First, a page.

Babak Parviz, a key engineer on Google's Project Glass, just revealed some new details about the wearable-computing project in an interview with IEEE Spectrum.
Intriguingly, he suggests that the company wants to make money by selling the devices, rather than running ads.
Project Glass is a piece of hardware that wraps a videocamera and computer into a sunglasses-like package, with a display that rests slightly above one eye.
Google showed off the glasses in a skydiving stunt at Google I/O, its annual developers conference, and let developers preorder a test pair for $1,500. Parviz said Google was still working on shipping those early this year, as promised.
- The purpose of Glass is twofold, Parviz said: to "allow people to connect to others with images and video" for "pictorial communications" and to "allow people to access information very, very quickly."
- Augmented reality—where information is overlaid over the physical landscape—"isn't our immediate goal for Google Glass." It may come in the future.
- You may use motion, voice, and touch to control Google Glass: It has "full audio in and audio out" and a touchpad, Parviz notes, and Google has "also experimented with some head gestures." Google Now, a service which anticipates searches based on contextual information like a scheduled plane flight in a user's calendar, may also play a role.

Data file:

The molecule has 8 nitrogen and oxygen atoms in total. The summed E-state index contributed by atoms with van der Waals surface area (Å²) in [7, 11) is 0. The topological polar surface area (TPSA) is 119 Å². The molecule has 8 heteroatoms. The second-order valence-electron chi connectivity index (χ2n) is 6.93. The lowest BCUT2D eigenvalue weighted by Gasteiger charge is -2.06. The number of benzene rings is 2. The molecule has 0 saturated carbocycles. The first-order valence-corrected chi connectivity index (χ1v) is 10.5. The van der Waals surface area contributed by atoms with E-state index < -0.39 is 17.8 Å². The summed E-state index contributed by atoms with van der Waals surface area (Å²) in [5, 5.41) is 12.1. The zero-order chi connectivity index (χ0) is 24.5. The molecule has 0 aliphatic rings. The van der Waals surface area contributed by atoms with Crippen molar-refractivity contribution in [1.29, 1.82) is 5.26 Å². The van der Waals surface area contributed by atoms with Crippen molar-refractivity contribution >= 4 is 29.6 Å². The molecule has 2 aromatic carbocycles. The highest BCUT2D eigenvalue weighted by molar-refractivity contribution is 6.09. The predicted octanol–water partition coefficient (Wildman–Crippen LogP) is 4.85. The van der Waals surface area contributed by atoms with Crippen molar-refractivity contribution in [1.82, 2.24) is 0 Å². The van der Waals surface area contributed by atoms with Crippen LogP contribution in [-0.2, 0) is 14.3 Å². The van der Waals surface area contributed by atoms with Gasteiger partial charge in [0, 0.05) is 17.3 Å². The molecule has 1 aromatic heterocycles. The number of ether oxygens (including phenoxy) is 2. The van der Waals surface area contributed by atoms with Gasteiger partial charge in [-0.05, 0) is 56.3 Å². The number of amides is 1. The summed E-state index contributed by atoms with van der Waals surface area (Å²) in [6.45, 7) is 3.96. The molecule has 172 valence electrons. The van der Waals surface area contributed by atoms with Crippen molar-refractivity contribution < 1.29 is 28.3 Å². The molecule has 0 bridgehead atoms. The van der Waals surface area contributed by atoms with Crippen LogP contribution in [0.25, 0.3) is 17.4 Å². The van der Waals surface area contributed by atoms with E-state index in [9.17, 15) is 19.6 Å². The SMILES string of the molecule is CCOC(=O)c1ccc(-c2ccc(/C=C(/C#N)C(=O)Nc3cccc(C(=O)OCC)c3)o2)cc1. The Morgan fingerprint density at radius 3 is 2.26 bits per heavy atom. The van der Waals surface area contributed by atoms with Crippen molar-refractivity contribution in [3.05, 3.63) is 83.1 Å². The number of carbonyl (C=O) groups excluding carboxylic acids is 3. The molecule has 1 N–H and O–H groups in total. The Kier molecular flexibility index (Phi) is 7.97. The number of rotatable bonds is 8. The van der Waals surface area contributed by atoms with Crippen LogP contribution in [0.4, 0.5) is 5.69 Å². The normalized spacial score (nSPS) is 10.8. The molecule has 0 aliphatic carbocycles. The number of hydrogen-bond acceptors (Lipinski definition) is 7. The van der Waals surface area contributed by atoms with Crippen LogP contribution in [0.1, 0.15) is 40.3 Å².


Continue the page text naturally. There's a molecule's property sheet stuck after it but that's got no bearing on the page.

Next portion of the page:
- Google has built email and calendar services specifically for Glass.
- "No plans for advertising" but Google is "very interested in providing the hardware."
- Google is working on allowing Glass wearers to take phone calls. (Which makes sense, since the device looks a bit like an oversized Bluetooth headset.)
Here's what the headset looks like:
Before joining Google, Parviz did research into putting monitoring devices and displays into contact lenses for medical purposes at the University of Washington.
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